- Our Meeting’s newly formed Racial Justice Committee encourages Friends to more fully acquaint themselves with the meaning of the term “White Supremacy” in preparation for our threshing session this coming Sunday. To that end, Friends are offered the following readings:
- In response to the Minute on the Israeli-Palestinian Conflict, Steve L has been led to obtain products made in the West Bank and marketed by a women’s cooperative in northern Israel. These products include award-winning organic olive oil, traditional Za’atar spice mixture, and handmade olive oil soaps. Purchasing these products helps empower women and promote peace and reconciliation between Jews and Palestinians, and provides income to Palestinian entrepreneurs.
If you are interested in purchasing any of these products, please email Steve
Asheville Friends Public Statements
- Almost all of the worship and discernment of meetings for worship with attention to business concern the spiritual and temporal life of the meeting community only, but every once in a great while, the Meeting is moved to broadcast its discovered truth to a wider audience, or as the Friendly expression goes, “speak truth to power.” Friends refer to such statements of discovered truth as “minutes”. Our Meeting has been led to publish the following “minutes”:
Meeting for Worship
- Every First Day (Sunday)
- 9:30 a.m. Singing
- (no later than) 9:55 a.m. Transition to silent worship
- 10:00 a.m. Silent worship
- 10:15 a.m. First Day School for children
- 11:00 a.m. Sharing of joys & sorrows
- 11:15 a.m. First Day School ends
- 11:30 a.m. Fellowship
We sing many traditional hymns (with some wording adjustments for inclusiveness and universality) as well as contemporary. All a cappella of course! We use the well-known green hardcover Quaker Hymnal, as well as “Rise Up Singing” and our own little booklet of favorite hymns.
Meeting for Worship with Attention to Our Business
There is a saying among Friends that we did not abolish the clergy, we abolished the laity. Join us after rise of Meeting for Worship to experience the aspect of Quaker practice that most sets us apart from other religious faiths, as we seek to discern Divine leadings in our work and discover Divine truth for our community.
- Each Second First Day (Sunday) of the month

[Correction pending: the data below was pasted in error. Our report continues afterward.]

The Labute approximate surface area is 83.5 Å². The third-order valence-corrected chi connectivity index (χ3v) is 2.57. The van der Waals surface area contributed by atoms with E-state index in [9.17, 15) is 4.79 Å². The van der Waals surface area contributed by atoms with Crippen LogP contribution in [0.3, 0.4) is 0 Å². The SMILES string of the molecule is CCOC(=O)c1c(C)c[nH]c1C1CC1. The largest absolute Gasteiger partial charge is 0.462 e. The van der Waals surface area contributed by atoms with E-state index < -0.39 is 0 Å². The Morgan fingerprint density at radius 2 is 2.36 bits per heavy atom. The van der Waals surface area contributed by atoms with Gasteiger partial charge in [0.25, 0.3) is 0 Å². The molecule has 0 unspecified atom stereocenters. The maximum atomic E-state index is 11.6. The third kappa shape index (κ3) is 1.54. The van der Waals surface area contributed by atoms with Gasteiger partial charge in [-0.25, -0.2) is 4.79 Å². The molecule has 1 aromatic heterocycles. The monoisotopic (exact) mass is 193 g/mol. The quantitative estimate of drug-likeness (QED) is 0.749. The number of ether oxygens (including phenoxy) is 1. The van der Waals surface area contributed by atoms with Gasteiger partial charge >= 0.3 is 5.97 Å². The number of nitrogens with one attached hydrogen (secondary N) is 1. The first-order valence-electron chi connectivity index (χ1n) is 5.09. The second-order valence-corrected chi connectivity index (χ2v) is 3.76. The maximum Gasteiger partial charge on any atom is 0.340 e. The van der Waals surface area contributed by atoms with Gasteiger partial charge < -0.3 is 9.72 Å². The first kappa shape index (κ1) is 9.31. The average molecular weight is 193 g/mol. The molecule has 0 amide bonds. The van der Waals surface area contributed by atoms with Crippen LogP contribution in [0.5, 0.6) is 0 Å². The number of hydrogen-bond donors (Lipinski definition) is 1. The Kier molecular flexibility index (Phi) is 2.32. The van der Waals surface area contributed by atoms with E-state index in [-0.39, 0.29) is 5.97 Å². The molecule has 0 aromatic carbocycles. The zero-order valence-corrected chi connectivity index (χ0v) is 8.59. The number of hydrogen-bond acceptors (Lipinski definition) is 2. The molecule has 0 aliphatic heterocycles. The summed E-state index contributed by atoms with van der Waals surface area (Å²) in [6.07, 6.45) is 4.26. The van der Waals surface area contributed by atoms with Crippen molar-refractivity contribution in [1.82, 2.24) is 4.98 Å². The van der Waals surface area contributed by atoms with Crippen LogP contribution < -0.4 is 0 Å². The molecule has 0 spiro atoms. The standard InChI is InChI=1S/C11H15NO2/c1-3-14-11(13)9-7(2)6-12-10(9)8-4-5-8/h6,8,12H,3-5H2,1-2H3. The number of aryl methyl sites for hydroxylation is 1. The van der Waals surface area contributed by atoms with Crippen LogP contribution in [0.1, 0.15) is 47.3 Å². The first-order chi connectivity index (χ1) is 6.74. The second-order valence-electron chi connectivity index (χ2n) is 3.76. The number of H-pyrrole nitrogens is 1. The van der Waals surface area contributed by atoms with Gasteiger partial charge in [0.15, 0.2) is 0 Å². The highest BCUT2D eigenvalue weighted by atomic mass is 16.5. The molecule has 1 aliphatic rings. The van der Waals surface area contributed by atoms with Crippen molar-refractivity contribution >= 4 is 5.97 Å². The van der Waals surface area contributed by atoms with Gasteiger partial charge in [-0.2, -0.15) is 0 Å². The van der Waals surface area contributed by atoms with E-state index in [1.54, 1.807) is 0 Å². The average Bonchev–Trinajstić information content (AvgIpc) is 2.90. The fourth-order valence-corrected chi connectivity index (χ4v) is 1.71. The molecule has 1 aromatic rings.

- Supervised play for children
- Begins at 12 noon
- Ends by 2 p.m.
- Each Fourth First Day (Sunday) of the month
- Begins after rise of Meeting
- “Loaves, fishes, and fellowship” – everyone welcome!
- Healthful, homemade dishes encouraged
- Be mindful of dietary restrictions and list ingredients of your offerings
- Ends when cleanup is completed
Adult Spiritual Enrichment
- First, third, and fifth First Day (Sunday) of the month
- Begins at 12 noon
- Supervised play for children
- Ends by 2 p.m.
Care & Nurture
- Looks after Friends with special needs
The Asheville Friends Meeting is an unprogrammed meeting.
Unprogrammed worship is the more traditional style of worship among Friends and remains the norm in Britain, Ireland, Australia, New Zealand and parts of the United States and Canada. During an unprogrammed meeting for worship, Friends gather together in “expectant waiting” for divine leadings. Sometimes a meeting is entirely silent, sometimes quite a few people speak. Meeting for Worship generally lasts about an hour.
A member will rise and share a message (give “ministry”) with the gathered meeting when they feel they are led by the spirit. Typically, messages, testimonies, ministry, or other speech are unprepared, and members are expected by the community to discern the source of their inspiration—whether divine or self.
Unprogrammed worship is generally deemed to start as soon as the first participant is seated, the others entering the room in silence. The Meeting for Worship ends when one person (usually predetermined) shakes the hand of his or her neighbor. All the members of the assembly then shake hands with their neighbors, after which one member usually rises and extends greetings and makes announcements. Many meetings serve coffee or tea after meeting, which gives everyone an opportunity to catch up with friends and chat with visitors.
A Visitor Reflects On Her Experience At AFM
Midweek Meeting for Worship
Our Midweek Meeting is currently on hiatus.